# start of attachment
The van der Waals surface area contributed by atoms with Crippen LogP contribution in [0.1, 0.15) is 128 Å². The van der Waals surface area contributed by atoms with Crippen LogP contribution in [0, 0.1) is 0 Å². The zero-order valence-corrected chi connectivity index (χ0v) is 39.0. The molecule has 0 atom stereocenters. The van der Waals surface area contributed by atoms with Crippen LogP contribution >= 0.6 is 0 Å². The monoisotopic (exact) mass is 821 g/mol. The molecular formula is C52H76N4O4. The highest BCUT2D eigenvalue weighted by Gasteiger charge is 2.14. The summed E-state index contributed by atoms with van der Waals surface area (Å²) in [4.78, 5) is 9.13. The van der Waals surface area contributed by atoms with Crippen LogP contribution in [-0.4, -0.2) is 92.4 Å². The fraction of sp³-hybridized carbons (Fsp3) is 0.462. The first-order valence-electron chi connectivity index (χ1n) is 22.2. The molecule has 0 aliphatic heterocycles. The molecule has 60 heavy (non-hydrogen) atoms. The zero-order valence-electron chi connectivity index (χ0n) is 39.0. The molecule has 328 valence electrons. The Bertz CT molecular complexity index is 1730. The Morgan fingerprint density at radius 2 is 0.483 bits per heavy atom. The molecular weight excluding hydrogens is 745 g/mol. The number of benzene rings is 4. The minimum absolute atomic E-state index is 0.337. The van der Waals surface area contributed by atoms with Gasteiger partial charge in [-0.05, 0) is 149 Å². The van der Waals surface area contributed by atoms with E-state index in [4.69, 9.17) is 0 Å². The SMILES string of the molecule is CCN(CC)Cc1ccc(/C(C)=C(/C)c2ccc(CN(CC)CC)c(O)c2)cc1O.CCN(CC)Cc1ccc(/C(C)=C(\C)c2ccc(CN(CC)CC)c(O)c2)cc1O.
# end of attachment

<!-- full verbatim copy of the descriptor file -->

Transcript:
The van der Waals surface area contributed by atoms with Crippen LogP contribution in [0.1, 0.15) is 128 Å². The van der Waals surface area contributed by atoms with Crippen LogP contribution in [0, 0.1) is 0 Å². The zero-order valence-corrected chi connectivity index (χ0v) is 39.0. The molecule has 0 atom stereocenters. The van der Waals surface area contributed by atoms with Crippen LogP contribution >= 0.6 is 0 Å². The monoisotopic (exact) mass is 821 g/mol. The molecular formula is C52H76N4O4. The highest BCUT2D eigenvalue weighted by Gasteiger charge is 2.14. The summed E-state index contributed by atoms with van der Waals surface area (Å²) in [4.78, 5) is 9.13. The van der Waals surface area contributed by atoms with Crippen LogP contribution in [-0.4, -0.2) is 92.4 Å². The fraction of sp³-hybridized carbons (Fsp3) is 0.462. The first-order valence-electron chi connectivity index (χ1n) is 22.2. The molecule has 0 aliphatic heterocycles. The molecule has 60 heavy (non-hydrogen) atoms. The zero-order valence-electron chi connectivity index (χ0n) is 39.0. The molecule has 328 valence electrons. The Bertz CT molecular complexity index is 1730. The Morgan fingerprint density at radius 2 is 0.483 bits per heavy atom. The molecular weight excluding hydrogens is 745 g/mol. The number of benzene rings is 4. The minimum absolute atomic E-state index is 0.337. The van der Waals surface area contributed by atoms with Gasteiger partial charge in [-0.05, 0) is 149 Å². The van der Waals surface area contributed by atoms with E-state index in [4.69, 9.17) is 0 Å². The SMILES string of the molecule is CCN(CC)Cc1ccc(/C(C)=C(/C)c2ccc(CN(CC)CC)c(O)c2)cc1O.CCN(CC)Cc1ccc(/C(C)=C(\C)c2ccc(CN(CC)CC)c(O)c2)cc1O.